The poll found that 61 percent of people listed safety as the ‘most important’ issue the city needed to address on public transit, with 15 percent saying it was homelessness.
One of the employees told surveyors: ‘Safety needs to be the number one priority. I need to feel safe commuting. I need to feel safe walking. I need to overall feel safe about my environment and general surroundings.’
When it comes to crime in the city, 85 percent of workers said not enough was being done to address assaults, 77 percent said not enough was being done to tackle gun violence and 57 percent said there’s too much shoplifting.
The poll went on to reveal that only 38 percent of workers felt optimistic about the future of the city while 63 percent said they were pessimistic or unsure about the city’s fate.
Yet despite the bleak outlook, a wide majority said they wanted to help their city with 72 percent of respondents saying they were committed to New York and want to help its revival.
It comes as a blow to the city and New York Mayor Eric Adams, who vowed to crackdown on crime and homelessness, particularly in the subways, but has little to show for it.
The poll found that 61 percent of people listed safety as the ‘most important’ issue the city needed to address on public transit, with 15 percent saying it was homelessness
The New York subway has been ground zero, after an alarming 73.3 percent increase in underground incidents – including 182 in February alone.
Hate crimes also have doubled since last year — with anti-Asian attacks more than tripling and anti-Semitic attacks complaints up by a whopping 54 percent over the same time last year, from 134 to 207 incidents.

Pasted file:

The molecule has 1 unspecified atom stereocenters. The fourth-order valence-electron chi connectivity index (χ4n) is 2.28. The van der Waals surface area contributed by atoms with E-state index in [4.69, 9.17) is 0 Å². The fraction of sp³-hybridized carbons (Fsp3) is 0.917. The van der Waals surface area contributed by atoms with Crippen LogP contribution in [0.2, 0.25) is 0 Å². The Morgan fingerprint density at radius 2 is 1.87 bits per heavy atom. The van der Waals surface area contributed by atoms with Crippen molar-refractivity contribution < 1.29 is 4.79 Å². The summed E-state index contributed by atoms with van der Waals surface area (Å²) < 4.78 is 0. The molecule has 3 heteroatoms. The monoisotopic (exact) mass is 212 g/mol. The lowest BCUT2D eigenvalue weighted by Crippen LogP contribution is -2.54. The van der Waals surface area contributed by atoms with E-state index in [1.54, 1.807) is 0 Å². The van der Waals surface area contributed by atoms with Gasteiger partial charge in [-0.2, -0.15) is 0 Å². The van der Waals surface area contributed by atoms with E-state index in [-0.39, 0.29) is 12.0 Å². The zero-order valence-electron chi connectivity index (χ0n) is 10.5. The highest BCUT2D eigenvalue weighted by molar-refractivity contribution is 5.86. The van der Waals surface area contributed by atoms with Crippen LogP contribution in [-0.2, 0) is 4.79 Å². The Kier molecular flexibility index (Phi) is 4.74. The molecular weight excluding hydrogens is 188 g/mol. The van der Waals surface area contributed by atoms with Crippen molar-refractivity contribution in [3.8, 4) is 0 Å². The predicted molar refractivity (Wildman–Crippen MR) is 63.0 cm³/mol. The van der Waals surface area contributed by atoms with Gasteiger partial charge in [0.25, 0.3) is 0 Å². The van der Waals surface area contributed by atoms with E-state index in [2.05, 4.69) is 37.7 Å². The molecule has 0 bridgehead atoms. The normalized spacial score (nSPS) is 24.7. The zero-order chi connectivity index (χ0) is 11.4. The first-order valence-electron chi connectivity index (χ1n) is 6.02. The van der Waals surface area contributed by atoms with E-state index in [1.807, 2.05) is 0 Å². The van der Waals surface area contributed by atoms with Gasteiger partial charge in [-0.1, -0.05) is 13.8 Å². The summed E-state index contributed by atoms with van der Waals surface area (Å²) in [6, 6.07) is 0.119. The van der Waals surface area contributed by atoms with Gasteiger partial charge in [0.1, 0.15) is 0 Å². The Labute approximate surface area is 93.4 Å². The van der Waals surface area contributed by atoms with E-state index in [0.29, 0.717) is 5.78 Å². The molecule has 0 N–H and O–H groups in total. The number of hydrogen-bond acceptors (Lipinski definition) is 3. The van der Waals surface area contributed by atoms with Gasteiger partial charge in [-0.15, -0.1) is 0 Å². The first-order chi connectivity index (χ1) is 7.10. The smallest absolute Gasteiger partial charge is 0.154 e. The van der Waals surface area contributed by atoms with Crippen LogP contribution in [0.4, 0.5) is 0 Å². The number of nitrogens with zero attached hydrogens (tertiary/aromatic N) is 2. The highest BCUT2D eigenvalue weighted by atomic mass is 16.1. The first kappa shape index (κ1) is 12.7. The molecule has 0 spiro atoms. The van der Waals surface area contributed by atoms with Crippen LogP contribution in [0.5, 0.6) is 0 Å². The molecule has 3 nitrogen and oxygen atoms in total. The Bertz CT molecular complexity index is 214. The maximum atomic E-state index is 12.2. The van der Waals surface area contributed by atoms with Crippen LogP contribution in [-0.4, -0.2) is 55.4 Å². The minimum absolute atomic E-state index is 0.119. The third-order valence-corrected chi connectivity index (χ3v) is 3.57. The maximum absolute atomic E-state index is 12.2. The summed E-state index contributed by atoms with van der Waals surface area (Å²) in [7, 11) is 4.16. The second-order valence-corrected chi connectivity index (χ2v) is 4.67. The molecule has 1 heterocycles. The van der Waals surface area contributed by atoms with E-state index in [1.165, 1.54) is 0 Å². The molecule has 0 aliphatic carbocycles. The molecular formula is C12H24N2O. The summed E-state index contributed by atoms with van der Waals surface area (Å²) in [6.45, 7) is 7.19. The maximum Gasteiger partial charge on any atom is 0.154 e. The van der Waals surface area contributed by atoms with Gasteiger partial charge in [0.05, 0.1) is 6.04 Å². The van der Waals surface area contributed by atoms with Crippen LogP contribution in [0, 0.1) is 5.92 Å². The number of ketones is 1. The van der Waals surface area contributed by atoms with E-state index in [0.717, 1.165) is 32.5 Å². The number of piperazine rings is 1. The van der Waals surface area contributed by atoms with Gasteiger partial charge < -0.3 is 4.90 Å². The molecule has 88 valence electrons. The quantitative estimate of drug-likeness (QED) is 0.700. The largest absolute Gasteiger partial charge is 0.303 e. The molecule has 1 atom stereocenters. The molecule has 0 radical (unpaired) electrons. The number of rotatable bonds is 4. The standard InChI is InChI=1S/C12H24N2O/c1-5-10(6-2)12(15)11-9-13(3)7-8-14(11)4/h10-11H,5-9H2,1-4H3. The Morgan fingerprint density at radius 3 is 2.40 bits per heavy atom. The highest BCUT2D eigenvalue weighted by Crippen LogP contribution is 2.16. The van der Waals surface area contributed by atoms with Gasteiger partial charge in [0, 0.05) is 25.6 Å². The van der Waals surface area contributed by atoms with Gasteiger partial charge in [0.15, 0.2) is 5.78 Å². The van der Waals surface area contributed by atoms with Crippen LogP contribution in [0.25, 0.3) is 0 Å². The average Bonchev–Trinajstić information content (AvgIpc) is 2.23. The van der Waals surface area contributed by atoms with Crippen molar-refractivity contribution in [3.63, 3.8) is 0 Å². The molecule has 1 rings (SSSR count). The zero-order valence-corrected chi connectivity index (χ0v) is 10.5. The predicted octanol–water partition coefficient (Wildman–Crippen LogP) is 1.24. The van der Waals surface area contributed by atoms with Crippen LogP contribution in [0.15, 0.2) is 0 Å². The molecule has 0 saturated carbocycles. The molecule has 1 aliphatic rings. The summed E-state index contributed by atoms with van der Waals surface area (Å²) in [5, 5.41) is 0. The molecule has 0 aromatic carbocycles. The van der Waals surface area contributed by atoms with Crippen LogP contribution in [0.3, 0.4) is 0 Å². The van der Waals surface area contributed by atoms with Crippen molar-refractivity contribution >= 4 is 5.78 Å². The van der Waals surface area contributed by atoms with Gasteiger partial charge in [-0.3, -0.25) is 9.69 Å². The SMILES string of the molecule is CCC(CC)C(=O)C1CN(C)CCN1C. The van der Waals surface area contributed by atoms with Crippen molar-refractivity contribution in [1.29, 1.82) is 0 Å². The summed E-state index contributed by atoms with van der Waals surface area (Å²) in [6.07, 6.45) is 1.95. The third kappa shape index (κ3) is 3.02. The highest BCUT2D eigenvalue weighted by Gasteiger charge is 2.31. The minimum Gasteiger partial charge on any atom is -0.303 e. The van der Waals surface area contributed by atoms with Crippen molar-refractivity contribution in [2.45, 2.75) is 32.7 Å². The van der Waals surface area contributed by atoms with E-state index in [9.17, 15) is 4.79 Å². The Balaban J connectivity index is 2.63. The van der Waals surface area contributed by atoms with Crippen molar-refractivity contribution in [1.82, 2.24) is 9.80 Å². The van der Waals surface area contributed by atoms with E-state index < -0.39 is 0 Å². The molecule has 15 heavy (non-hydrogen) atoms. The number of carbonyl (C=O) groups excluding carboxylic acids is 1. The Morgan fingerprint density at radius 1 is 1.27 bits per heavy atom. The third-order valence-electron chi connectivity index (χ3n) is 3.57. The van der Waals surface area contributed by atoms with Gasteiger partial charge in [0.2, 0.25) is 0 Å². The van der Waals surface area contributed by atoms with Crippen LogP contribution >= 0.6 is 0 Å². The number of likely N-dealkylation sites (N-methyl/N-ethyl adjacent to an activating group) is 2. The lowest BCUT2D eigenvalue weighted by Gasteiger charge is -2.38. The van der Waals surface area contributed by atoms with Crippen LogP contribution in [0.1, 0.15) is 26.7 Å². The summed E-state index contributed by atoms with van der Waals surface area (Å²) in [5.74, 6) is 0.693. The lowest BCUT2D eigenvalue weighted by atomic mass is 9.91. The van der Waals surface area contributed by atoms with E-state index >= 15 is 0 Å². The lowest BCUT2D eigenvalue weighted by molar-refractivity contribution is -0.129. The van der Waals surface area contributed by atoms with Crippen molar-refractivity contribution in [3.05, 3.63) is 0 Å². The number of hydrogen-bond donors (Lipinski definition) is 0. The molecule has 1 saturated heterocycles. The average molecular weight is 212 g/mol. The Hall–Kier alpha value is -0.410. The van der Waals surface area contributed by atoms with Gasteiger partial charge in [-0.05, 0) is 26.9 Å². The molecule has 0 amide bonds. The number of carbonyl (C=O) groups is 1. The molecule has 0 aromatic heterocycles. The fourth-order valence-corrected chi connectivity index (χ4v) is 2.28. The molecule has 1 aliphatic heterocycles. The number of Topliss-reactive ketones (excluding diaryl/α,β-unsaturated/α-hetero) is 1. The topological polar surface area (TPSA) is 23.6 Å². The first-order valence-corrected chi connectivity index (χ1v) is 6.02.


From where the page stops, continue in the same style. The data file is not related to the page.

Overall crime in the city is up more than 45 percent since last year, with 4,736 felony assaults reported so far this year compared to 4,003 last year, a more than 18 percent spike.
Robberies saw the largest uptick with 3,351 cases report so far, a 45.6 percent rise from last year.
Rapes have also seen a dramatic spike with 360 cases reported compared to 247 during the same time last year, a nearly 31 percent jump.
The number of shooting victims continues to go up as 284 cases were reported so far this year, a 17.4 percent increase.
Overall crime in the city is up more than 45 percent since the same period last year
Crimes don’t appear to be slowing down any time soon as in less than a month, five Duane Reade pharmacies in Manhattan and a pharmacy in Brooklyn have been targeted by teens who jump counters and make off with opioids like codeine and oxycodone, and the antihistamine, promethazine, police told the New York Post.